A US human rights group says it is suing private security firm Blackwater for unspecified damages for war crimes and wrongfully killing Iraqi civilians.
Blackwater provides security to US diplomatic staff in Baghdad
The Center for Constitutional Rights is acting on behalf of an injured survivor and three families of men killed by Blackwater guards on 16 September.
The Iraqi government said the incident in which 17 people died was unprovoked. Blackwater denies firing without cause.
The case has put a spotlight on private military contractors in Iraq.
The action claims Blackwater "created and fostered a culture of lawlessness amongst its employees, encouraging them to act in the company's financial interests at the expense of innocent human life," the centre said in a statement.
BLACKWATER USA FACTS
Founded in 1997 by a former US Navy Seal
Headquarters in North Carolina
One of at least 28 private security companies in Iraq
Employs 744 US citizens, 231 third-country nationals, and 12 Iraqis to protect US state department in Iraq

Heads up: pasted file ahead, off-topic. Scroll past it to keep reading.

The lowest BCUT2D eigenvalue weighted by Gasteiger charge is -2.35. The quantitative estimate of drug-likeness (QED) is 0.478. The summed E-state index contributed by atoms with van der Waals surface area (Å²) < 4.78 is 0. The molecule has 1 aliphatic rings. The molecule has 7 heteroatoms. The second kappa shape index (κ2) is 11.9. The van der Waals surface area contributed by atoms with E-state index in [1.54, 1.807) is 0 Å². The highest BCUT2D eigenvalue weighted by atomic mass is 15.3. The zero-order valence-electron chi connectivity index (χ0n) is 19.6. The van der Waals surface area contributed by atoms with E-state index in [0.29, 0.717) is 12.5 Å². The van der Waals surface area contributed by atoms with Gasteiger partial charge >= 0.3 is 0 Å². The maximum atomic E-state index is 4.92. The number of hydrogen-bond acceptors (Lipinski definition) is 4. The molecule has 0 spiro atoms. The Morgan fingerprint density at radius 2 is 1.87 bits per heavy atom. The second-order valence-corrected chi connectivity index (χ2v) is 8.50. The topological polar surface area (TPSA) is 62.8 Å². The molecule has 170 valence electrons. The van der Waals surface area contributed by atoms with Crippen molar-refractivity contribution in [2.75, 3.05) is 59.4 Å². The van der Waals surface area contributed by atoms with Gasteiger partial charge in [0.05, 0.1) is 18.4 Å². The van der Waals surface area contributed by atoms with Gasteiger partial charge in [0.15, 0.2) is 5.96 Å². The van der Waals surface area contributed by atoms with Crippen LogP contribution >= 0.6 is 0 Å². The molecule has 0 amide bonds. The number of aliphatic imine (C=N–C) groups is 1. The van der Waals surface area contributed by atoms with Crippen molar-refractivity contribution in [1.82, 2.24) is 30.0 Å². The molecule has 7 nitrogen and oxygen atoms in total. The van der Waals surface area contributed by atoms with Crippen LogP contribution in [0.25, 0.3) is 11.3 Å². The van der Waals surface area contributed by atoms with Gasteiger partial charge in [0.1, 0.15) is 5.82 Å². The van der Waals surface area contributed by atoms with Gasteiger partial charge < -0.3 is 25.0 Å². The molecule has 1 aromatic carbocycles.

Provided protection for former CPA head Paul Bremer
Four employees killed in Falluja in March 2004
It has been filed in Washington on behalf of Talib Mutlaq Deewan and the estates of Himoud Saed Atban, Usama Fadhil Abbass, and Oday Ismail Ibraheem, the group said.
"This senseless slaughter was only the latest incident in a lengthy pattern of egregious misconduct by Blackwater in Iraq," said lawyer Susan Burke. The group say its complaint alleges Blackwater is liable for claims of assault and battery, wrongful death, emotional distress and negligence.
Blackwater has the contract for guarding US embassy staff in Baghdad and is also used both by visiting businesspeople and officials.
It insists its staff were acting in legitimate self-defence, and that they had been fired on by insurgents first.
Separately, the UN has called for private security contractors in Iraq to face prosecution if they are accused of serious crimes.
The UN's human rights official in Iraq, Ivana Vuco, said private guards were subject to international law, despite being given immunity by a US directive following the US-led invasion of Iraq in 2003.
"For us, it's a human rights issue," said Ms Vuco. "We will monitor the allegations of killings by security contractors and look into whether or not crimes against humanity and war crimes have been committed."
Iraqi ministers say they are determined to press ahead with legislation that would strip foreign security personnel in Iraq of this protection.
The behaviour of private security companies in Iraq was further highlighted on Tuesday with the killing of two Baghdad women by security guards from an Australian-run firm.